Arch. Min. Sci., Vol. 57 (2012), No 1, p. 53­60 Electronic version (in color) of this paper is available: http://mining.archives.pl DOI 10.2478/v10267-012-0004-7 IONEL-LUCIAN CIOCA*, ROLAND IOSIF MORARU** EXPLOSION AND/OR FIRE RISK ASSESSMENT METHODOLOGY: A COMMON APPROACH, STRUCTURED FOR UNDERGROUND COALMINE ENVIRONMENTS METODA SZACOWANIA RYZYKA WYBUCHU I POARÓW: PODEJCIE OGÓLNE, DOSTOSOWANE DO RODOWISKA KOPALNI PODZIEMNEJ In order to meet statutory requirements concerning the workers health and safety, it is necessary for mine managers within Valea Jiului coal basin in Romania to address the potential for underground fires and explosions and their impact on the workforce and the mine ventilation systems. Highlighting the need for a unified and systematic approach of the specific risks, the authors are developing a general framework for fire/explosion risk assessment in gassy mines, based on the quantification of the likelihood of occurrence and gravity of the consequences of such undesired events and employing Root-Cause analysis method. It is emphasized that even a small fire should be regarded as being a major hazard from the point of view of explosion initiation, should a combustible atmosphere arise. The developed methodology, for the assessment of underground fire and explosion risks, is based on the known underground explosion hazards, fire engineering principles and fire test criteria for potentially combustible materials employed in mines. Keywords: methane, mine fire, spontaneous combustion, explosion, risk assessment, prevention, protection Z uwagi na konieczno spelnienia ustawowych wymogów odnonie bezpieczestwa i zdrowia pracowników, kierownictwa kopal w obrbie zaglbia wglowego Valeo Julia w Rumuni podjly badania moliwoci wystpienia podziemnych poarów i wybuchów oraz ich wplywu na funkcjonowanie górników i sieci wentylacyjnej w kopalni. Wykazano konieczno opracowania jednolitego i systematycznego podejcia do poszczególnych zagroe w ujciu ilociowym opartym na prawdopodobiestwie wystpienia danego zagroenia i skali cikoci jego skutków. W pracach wykorzystano metod analizy przyczynowo -skutkowej. Naley podkreli, e nawet niewielki poar powinien by uznany jako powane zagroenie z uwagi na moliwo wywolania wybuchu jeeli w powietrzu kopalnianym znajduj si * ** UNIVERSITY "LUCIAN BLAGA" SIBIU, 4, EMIL CIORAN STR., 550025 SIBIU, ROMANIA; E-mail: lucian.cioca@ulbsibiu.ro UNIVERSITY OF PETROANI, ROMANIA, 20, UNIVERSITY STR., 332006, PETROANI, ROMANIA; E-mail: roland_moraru@yahoo.com gazy palne. Opracowana metoda okrelania zagroenia poarem i /lub wybuchem oparta jest na ogólnie znanych zasadach powstawania poarów i wybuchów, ochrony przeciwpoarowej i kryteriach okrelania potencjalnych materialów palnych wykorzystywanych w kopalniach. Slowa kluczowe: metan, poar w kopalni, samozaplon, wybuch, ocena ryzyka, dzialania zapobiegawcze 1. Introduction Hard coal exploitation in Valea Jiului basin is conducted in difficult mining and geological conditions, causing numerous hazards relating to the health and safety of underground personnel. To the most serious mining hazards belong underground fires and firedamp explosions, which far too many times were the reason of mining catastrophes (Moraru et al., 2010a, 2010b; Moraru & Bbu, 2010 a). The implementation into the practice of scientific principles of fire and explosion prevention contributed to significant decrease of the fire/explosion hazard in coal mines (Matei et al., 1995). However, in spite of many achievements of science and technology in this field, fires and explosions still occur, creating a potential hazard for miners and contributing to the generation of considerable costs of fire-fighting and rescue actions, temporary output suspension or loss of longwalls. The scientific aspects of conducting fire-fighting actions in hard coal mines, elaborated by W. Budryk (1950) are of vital importance in mining theory and practice. This concerns both spontaneous and open fires. Mine methane is also one of the main concerns, as a risk factor in coal mining (Strumiski & Madeja-Strumiska, 2008). To improve the precision and reliability in assessing fire/methane hazard in working face of coal mine, it is more and more considered that an integrated, common approach is required, able to be implemented by the existing technical and safety staff, in the condition of Romanian coal mining restructuring process, characterized by mine closure and personnel diminishment. 2. The principles and general framework of the explosion risk assessment in methane gassy mines The basic principles and the general framework of the explosion and fire risk assessment process in the underground workings within methane gassy collieries are common, as a consequence of the complex interactions between the specific parameters and, even, of the involved substances (Mitchell, 1996). So, a methane ­ air mixture explosion can raise airborne coal dust particles, which previously were settled on the floor and walls, enriching in this manner the explosive mixture involved in the burning process. On the other hand, one of the direct consequences of methane explosions can be an open ­ fire, which magnifies the gravity of consequences generated. Likewise, the explosion's ignition trigger can be a spontaneous combustion. Consequently, we consider that the risk assessment approach should be carried out in an integrated manner, propounding the entire set of influence factors, funded on an arborescent causality approach, as depicted in figure 1 (Moraru & Bbu, 2000, 2009). A risk assessment procedure for the assessment and management of explosions/fires in underground mine workings should always be developed based on several main principles issued from the past work and acquired experience (Cioca et al., 2010; Moraru & Bbu, 2010b). For Fig. 1. Reduced Root ­ Cause tree for the undesired event ,,Collective injury induced by a methane explosion" reasons related to the brief character of this paper, we are presenting only the basic principles on which the general assessment framework is grounded, as it is set up below: a. Identification of materials present and method of material selection. ­ Identify and list materials present, quantify and location; ­ Review tests used as a basis for selection of such materials and their shortcomings; ­ Consider how fire resistance changes in use, for instance due to contamination with coal dust or other combustible material. b. Establish possibility of ignition. ­ Review acceptance criteria, e.g. flame size or maximum permissible temperatures allowed under tests, to establish case of ignitability; ­ Establish maximum permissible temperatures under regulations applied to the mine; ­ Review method of use of materials: consider possible fault conditions or other scenarios which may lead to higher temperatures being achieved. c. Consider possibility of explosion/fire growth. ­ Establish likelihood of fire spreading beyond source; ­ Include size of original fire and material involved ; ­ Include consideration of fire resistance data for items which may be subject to flame impingement. d. Availability of explosion/fire detection systems. ­ Will personal be able to detect a fire; ­ Use of environmental monitoring; ­ Use of smoke detectors, infrared detectors or other measuring systems and devices to look for hot spots. e. What fire suppression systems are present? ­ Are any fire detection systems in place? ­ What is the method of warning control staff of a fire, so that the emergency procedures can be started? ­ What type are the fire suppression systems and how effective are they? ­ Consider nature of possible fuels and typical extinguishing media; ­ How are extinguishing substances to be applied (injection into engine compartments, deluge etc.)? ­ Do any standards exists specifying details of fire suppression systems, if not how is the system to be installed? f. Communication and evacuation. ­ Are reliable communication systems in place to coordinate fire and rescue operations? ­ Are practice drills undertaken? ­ How will the spread of post-explosion or post-combustion gasses and smokes affect fire suppression and rescue measures? ­ Can the ventilation system be used to assist fire suppression and rescue operations? Is there a residual risk for ventilation reversal? By applying the above synthesized basic principles it should be possible to identify the prevention safety barriers for unwanted events like methane and coal dust explosions and/or mine fires in the underground environment. 3. The structure of the integrated risk assessment methodology for explosion/fire risk assessment Basically, the integrated methodology proposed for implementation in the specific conditions of the underground environment of Valea Jiului collieries, involves the completion of the steps described below. STEP 1: Identification of fuels and ignition sources (others then methane gas) which can be involved in the dynamic phenomenon propagation, simultaneously with considerations given to workplace activities, job tasks and equipments characteristics to the analyzed unit (face, sector, ventilation circuit, etc). STEP 2: Establishing the potential for ignition of fuels. Consider the likelihood of a fire or explosion occurring for all combinations of fuels and ignition sources identified and assign an overall risk rating. Also to be considered at this stage are any effects local air flow may have on hindering fire detection, or increasing the spread of fire. Also, consideration must be given to the movement of a body of gas by the mine ventilation system into areas where sparks or flames may be present. For example, around mineral cutting or drilling equipment, shot firing, areas of coal seams undergoing spontaneous combustion, failed items of electrical or mechanical equipment generating sparks etc. Risk reduction measures will be required for any area having a combined risk rating exceeding a present value. STEP 3: Risk reduction measures ­ reducing ignition probability. Methods for reducing risk in areas identified as having a high fire or explosion potential will include both means of reducing the likelihood of ignition and reducing the quantity of fuel present. Such measures may include: ­ Equipment design ­ evaluate design to determine if risk can be reduced through design changes; ­ Operating procedures ­ the threat of explosion/fire can be reduced through effective implementation of company policies and procedures; the safety philosophy should be grounded on the dualism resulting from the connection of top management commitment with an adequate level of safety culture (in correlation to the standard ISO 31000: Risk management ­ Principles and guidelines for implementation, cited in Moraru & Bbu, 2010c); ­ Review of maintenance intervals; ­ Reduction in the amount of combustible materials through use of low flammability alternative; ­ Design, installation and maintenance of systems to limit the range of an explosion consequences. For example, in the case of Valea Jiului collieries stone dust/water through barriers, explosion doors etc. STEP 4: Identification of fire/explosion protection and warning systems, installation and accessibility. This stage is divided into three phases: ­ Phase 1 ­ Considerations of fire/explosions types. This entails using information from STEP 1 on fuel types and quantities to determine type of suppression system, how the agent is to be applied, the method of detection and areas where rapid fire spread may occur, requiring early detection and system activation. ­ Phase 2 ­ Fire detection equipment. The purpose of this section is to ensure consideration of all relevant areas, not just sitting of detectors. Also important is correct routing of signal cables from detectors, accessibility of enunciation panels etc. Explosion detection equipment­concerns environmental monitoring including firedamp measurements or hand-held instruments used by officials etc. ­ Phase 3 ­ Visibility and use of fire fighting equipment. Here the purpose is to ensure adequate signage of fire fighting equipment, case of accessibility, staff training etc. At each stage a column will be included to highlight where further action is required. STEP 5: Means of escape. Considerations will be given to the means of escape given a fire or explosion, and the choice of self rescuer given the nature and toxicity of anticipated smoke. Establish how many people are at risk and method of notifying personnel of choice of escape route. STEP 6: Establish residual risk. To be completed for those areas for which a high risk rating was derived. This is a basic stage, which often is missing in the Valea Jiului collieries practice, in which the information regarding the residual risk is gathered and transmitted to workers. For example, they can be notified that when the self rescuer's hose is damaged, the worker can breathe directly from the filtering cartridge. The final stages of the assessment are referring to issues for emergency plan, ongoing requirements and outstanding actions, as it follows: STEP 7: Prepare a table summarizing areas where fire or explosion is though possible, the main fuel and toxicity of smoke, evacuation routes considered (including the case of ventilation flow reversal) and the effects of possible disruption of communications. STEP 8: Prepare a table or list of ongoing safety requirements and further measures which must be met for systems put in place to remain operational and effective, e.g. staff training, testing of fire fighting equipment, regular stone dusting etc. STEP 9: Prepare and act upon a list of outstanding actions identified during the assessment to ensure that systems put in place are effective. This involves the prioritization of risks, resource allocation and practical implementation of identified measures. During the risk assessment and management process, it is of major importance the real (not formal) involvement of the key workers, following a well-established communication-consultation procedure. 4. Conclusions As fire is not the only underground hazard of significance, the proposed methodology has been developed by combination of the principles outlined above, with additional consideration of explosion. The methodology will involve the completion of a number of check sheets to allow the user to establish the likelihood of fire or explosion, the number of personnel at risk, methods of evacuation and areas where a more detailed examination is required. Having identified prime areas for investigation, a more detailed analysis should be undertaken as part of the mine's emergency preparedness documentation. The first stage is concerned with establishing the potential for fire and explosion, either through workplace activities, or accidental ignition of combustible material. The first stage is to study the areas or operation of concern to identify combustible materials and potential ignition sources (either permanent or arising through fault conditions). The likelihood of fire/explosion occurrence is then evaluated by: · Noting the coexistence of potential ignition sources ; · Noting the likelihood of an explosive atmosphere occurrence; · Study of past fire and explosion incidents in a particular operation, as they may have a high probability of reoccurrence; · Study of maintenance routines ­ are they being met, is maintenance of an adequate standard, could maintenance operations themselves lead to an increased fire/explosion risk, are there any changes in the frequency of faults which may indicate either inadequate maintenance or the equipment is coming to the end of its lifetime, are replacement parts those recommended by the equipment supplier; · Establish if the risk of fire/explosion is affected by standards of housekeeping. As stated above it is also of importance to give practical consideration of workplace activities which could a fire/explosion, as well as identifying potential fuels and ignition sources. Such activities may include obvious areas such as mineral extraction/cutting, hot works such as grinding, cutting, welding, or possibly smoking, along with less obvious hazards such as working on electrical equipment where electrical fires may result from accidental shorting or damage to equipment, or working on methane drainage systems, where methane leaks could result in fire or explosion. When undertaking a risk assessment it is of importance to consider the range of hazards proposed by personnel of all disciplines present in the affected area. This may include the mine manager, with whom ultimate responsibility lies, electrical and mechanical engineers, mine safety personnel and worker's representatives. Depending on the perceived severity of the hazard difficulty in fire fighting or the length of the escape route, it may also be prudent to consult the Mine Rescue Service, or other emergency service who may attempt to undertake rescue or fire fighting underground.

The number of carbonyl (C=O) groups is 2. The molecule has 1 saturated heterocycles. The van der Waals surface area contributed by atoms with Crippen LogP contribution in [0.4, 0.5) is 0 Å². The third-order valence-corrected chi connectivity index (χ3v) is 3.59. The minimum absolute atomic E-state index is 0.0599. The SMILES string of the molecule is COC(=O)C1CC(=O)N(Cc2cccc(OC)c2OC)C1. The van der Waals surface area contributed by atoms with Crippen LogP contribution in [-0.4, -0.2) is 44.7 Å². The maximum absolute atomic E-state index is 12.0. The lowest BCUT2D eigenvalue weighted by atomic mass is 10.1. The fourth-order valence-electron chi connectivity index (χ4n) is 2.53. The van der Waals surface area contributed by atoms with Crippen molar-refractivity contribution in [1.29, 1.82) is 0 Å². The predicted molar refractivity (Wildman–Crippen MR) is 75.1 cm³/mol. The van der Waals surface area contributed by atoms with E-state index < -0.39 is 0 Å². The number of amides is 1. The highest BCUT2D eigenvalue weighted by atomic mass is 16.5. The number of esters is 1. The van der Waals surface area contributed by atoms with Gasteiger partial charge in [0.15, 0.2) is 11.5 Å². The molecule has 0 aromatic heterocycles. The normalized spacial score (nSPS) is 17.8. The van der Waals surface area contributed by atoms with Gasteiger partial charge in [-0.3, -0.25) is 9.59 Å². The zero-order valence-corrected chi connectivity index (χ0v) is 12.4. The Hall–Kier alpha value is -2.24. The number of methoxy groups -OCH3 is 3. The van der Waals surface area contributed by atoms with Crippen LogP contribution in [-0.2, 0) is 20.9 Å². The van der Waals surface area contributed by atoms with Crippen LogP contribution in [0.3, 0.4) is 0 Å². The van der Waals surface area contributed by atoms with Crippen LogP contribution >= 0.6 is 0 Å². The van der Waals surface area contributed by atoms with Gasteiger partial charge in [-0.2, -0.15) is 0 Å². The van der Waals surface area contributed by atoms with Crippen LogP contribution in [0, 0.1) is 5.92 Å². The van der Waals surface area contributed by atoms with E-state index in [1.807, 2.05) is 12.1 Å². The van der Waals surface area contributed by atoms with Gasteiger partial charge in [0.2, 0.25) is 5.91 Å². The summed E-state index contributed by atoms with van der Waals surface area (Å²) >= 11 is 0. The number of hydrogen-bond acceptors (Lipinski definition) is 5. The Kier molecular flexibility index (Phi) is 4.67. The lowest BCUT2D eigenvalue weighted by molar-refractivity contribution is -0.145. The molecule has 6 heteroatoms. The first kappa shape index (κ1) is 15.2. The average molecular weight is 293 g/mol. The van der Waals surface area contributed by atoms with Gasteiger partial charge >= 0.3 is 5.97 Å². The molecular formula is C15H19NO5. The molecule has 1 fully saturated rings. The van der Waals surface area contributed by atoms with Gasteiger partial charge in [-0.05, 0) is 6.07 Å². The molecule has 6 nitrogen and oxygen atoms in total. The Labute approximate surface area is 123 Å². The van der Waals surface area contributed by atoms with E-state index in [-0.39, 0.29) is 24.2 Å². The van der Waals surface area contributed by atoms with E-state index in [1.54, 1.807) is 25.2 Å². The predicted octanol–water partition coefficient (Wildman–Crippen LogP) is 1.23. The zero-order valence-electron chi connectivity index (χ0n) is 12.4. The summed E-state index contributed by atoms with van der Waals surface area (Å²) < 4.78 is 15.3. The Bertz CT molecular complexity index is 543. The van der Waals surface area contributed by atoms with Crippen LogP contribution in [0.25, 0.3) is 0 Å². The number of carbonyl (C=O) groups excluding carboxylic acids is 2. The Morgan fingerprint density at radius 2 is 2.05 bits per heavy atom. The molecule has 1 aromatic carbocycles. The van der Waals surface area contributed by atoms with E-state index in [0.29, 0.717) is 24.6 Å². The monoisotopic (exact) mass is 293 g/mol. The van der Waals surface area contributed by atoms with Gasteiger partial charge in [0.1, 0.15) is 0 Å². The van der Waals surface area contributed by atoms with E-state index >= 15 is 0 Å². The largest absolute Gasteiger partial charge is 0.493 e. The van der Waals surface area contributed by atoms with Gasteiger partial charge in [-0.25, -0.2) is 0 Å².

Journal

Archives of Mining Sciencesde Gruyter

Published: Oct 29, 2012